With his Fables series so popular that two TV networks ripped it off, writer Bill Willingham found that there was enough demand to launch a spin-off series exploring other corners of his fictional universe. His first six-issue arc probes the pre-Disney origins of Sleeping Beauty, who is in a love triangle with Ali Baba and the Snow Queen, while a tiny, naked, blue man watches. Can a comic book really live up to that set-up?

Writer: Bill Willingham
Artist: Phil Jimenez
Inkers: Andy Lanning/Andrew Pepoy
Letterer: Todd Klein
Colorist: Andrew Dalhouse
Editor: Shelly Bond
Publisher: DC Comics
Cover Price: $2.99

Previously in Fairest: Jonah, a genie whose only power is pop-culture knowledge, lead Ali Baba to find two beautiful women, both in a magical sleep. Awakening each of them with “true-love’s kiss”, Ali discovers that one is Briar Rose, THE Sleeping Beauty, while the other is the evil Snow Queen, Lumi. Sleeping Beauty’s origin is retold (basically the same as the movie, but with a lot more good fairies). Lumi accidentally summons Hadeon, the bad fairy that cursed Briar Rose all those years ago. As they are comic book characters meeting for the first time, they immediately launch into a chatty battle to the death. Which brings us to today…


The story boils down to a deconstruction of Sleeping Beauty. Her origin is brought back to its gritty roots, but the heart of the story is answering the question, “if you start with a baby, blessed and cursed by fairies, what kind of messed-up adult do you end up with?”

Also: how rare is “true love’s kiss” anyway? Indeed, the underlying theme of all the Fables-verse stories is examining what all the craziness of folk tales says about all the people who enjoy and retell them.

You don’t need to have read Fables to read Fairest, although you should, because if you like one, then you would like the other. It would give you some more backstory to Briar Rose and the Snow Queen, but it’s not necessary to enjoy the story. However, you do have to read the previous issues of Fairest to enjoy this issue. The action picks up directly from last issue, which is great in that it keeps up the momentum from the previous cliff-hanger, but bad because it’s not very new-reader friendly. This issue is the climax and resolution of a six issue arc, not a story in itself.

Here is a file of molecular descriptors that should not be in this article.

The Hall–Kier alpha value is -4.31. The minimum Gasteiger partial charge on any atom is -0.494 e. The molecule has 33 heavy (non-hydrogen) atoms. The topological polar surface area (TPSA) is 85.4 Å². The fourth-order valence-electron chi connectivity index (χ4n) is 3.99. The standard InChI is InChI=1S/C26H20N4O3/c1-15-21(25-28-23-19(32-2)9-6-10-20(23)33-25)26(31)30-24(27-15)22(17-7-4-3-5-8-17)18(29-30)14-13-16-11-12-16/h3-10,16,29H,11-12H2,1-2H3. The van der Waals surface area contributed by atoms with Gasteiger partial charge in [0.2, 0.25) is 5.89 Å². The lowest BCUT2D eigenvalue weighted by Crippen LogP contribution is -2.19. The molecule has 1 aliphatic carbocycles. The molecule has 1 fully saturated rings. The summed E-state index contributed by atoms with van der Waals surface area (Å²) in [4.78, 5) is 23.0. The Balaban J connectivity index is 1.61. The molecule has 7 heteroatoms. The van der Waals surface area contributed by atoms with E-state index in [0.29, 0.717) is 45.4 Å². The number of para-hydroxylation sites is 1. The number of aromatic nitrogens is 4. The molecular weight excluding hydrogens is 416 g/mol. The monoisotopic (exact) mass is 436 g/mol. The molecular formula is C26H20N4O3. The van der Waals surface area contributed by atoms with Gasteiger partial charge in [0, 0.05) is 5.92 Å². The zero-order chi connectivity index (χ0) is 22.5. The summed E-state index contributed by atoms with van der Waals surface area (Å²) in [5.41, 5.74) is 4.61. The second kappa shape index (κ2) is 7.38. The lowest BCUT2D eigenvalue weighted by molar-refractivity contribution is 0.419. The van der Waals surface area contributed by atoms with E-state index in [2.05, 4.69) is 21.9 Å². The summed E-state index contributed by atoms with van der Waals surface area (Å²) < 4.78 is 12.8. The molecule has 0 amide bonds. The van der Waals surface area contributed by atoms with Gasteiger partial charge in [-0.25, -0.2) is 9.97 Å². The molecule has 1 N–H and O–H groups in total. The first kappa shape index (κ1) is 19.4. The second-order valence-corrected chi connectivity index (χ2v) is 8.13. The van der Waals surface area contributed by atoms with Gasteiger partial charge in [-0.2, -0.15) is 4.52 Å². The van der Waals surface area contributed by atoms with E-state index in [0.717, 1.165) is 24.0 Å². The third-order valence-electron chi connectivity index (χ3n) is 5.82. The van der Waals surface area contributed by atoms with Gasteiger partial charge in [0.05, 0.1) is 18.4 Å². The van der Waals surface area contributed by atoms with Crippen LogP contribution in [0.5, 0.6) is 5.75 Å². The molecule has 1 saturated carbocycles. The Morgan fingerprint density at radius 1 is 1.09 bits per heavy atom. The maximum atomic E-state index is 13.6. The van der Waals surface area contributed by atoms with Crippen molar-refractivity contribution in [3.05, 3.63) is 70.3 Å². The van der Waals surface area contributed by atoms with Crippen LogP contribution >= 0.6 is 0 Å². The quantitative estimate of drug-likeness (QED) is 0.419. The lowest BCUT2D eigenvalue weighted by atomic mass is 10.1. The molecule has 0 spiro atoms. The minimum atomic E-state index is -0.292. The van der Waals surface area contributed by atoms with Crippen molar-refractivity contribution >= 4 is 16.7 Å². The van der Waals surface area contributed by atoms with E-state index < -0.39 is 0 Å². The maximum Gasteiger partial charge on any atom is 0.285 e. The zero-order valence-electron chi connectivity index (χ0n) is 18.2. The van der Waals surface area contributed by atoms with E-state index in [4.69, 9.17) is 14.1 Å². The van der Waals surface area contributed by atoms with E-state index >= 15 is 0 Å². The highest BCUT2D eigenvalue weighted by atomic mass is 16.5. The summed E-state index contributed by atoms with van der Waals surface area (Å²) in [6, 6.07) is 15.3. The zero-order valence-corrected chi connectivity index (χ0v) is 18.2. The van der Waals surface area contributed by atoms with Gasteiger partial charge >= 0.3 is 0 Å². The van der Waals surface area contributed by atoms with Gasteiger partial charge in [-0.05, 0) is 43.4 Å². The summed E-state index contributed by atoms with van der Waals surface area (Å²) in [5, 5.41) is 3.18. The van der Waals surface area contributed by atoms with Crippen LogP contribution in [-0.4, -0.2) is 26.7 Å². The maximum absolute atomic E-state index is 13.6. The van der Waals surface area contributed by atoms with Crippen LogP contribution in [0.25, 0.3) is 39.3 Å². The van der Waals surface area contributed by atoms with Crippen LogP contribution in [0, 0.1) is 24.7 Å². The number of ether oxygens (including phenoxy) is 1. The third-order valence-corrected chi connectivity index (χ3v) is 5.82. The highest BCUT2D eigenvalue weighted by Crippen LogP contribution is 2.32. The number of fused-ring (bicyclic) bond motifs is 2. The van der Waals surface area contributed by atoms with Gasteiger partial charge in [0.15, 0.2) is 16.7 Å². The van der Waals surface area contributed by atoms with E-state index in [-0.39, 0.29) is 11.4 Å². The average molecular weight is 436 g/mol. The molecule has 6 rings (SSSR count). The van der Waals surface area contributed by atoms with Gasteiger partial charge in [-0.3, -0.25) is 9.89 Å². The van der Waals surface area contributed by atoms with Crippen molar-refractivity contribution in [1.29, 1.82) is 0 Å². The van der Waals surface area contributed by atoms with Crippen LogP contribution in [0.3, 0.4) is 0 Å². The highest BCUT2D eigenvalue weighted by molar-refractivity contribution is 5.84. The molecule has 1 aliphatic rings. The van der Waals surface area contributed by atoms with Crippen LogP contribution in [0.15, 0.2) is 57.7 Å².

Viewed as a part of the larger story, this issue is well done. It starts in the middle of the climactic battle, but just when we think we know what’s going to happen, the story swerves. Then it swerves again. Without giving too much away, the reveals are handled well. I was surprised by them even though they had enough foreshadowing that they didn’t feel like they came completely from left field. The final surprise twist involves a Clintonian redefinition of the word “Dead” which isn’t terrible but looks a little clumsy compared to how well the other plot twists and fairy-tale logic were pulled off earlier in the arc. Such is the nature of Fairy Tale Logic.

The second half of the issue wraps up all the loose ends, which is nice–a luxury that we are not usually afforded in comic books where every answer must spawn three new questions and the story can never be allowed to end. Since the next issue starts a new arc with different characters, this issue can end by resolving the love triangle, decisively defeating the villain and riding off into the sunset. Although there are no loose ends, there are still some available plot hooks to be revisited and I expect to see these characters again someday. In fact, I’m looking forward to it, but for now I’m satisfied with a complete tale.


The art is stunning. If I had free wall space, I could have that cover framed on my wall. Inside, the art is a seamless mix of realism and fantasy. For example, one of the characters is a woman from the waist up and a cloud of flowers below, but she still follows the rules of anatomy. Even her flower half is drawn to flow much like a long skirt to appear to the reader as logical, if no less fantastic.

The potential problem with having so many female characters is making them distinct enough that the reader never gets confused about who’s who, but Phil Jimenez is masterful at keeping each character unique (and consistent throughout). The character design alone on all the fairies is amazing. Willingham has conjured a mess of fairies, each with her own theme and implied backstory which is immediately captured in her appearance. You know everything you need to know in a glance and the writing can worry about what’s going on now, instead of trying to catch the reader up.


I don’t want to say that Willingham is writing for the trade, but I don’t know how else to finish this sentence. That’s not all bad. The full arc is a great story and when you read all of it, this issue is a wonderful ending. If they recapped everything each issue, it would take up at least 6-8 pages of the total story and repeatedly kill the story’s momentum. I give Fairest #6 3.5 out of 5 Stars, although I would give the eventual trade 4 or 4.5. The trade will rock. You should buy it. You will enjoy reading it and owning it. Of course, I read it in the original issues…

Rating: ★★★½☆


About Author

Dave Conde went to Grad school for Accounting and was voted “Most Likely to Quit Accounting and Become a Professional Skateboarder”. This is not demonstrably false. He reads a bit of everything but values the writing above the art. The only books he’ll buy regardless of the story are by Frank Cho, because…well damn. (Once he masters drawing more than one female face, Frank’s going to be unstoppable.) He’s Dave. Solamente Dave. And he can’t be locked up in a cage like some kind of Manimal. He’s outta heeeeeeere.

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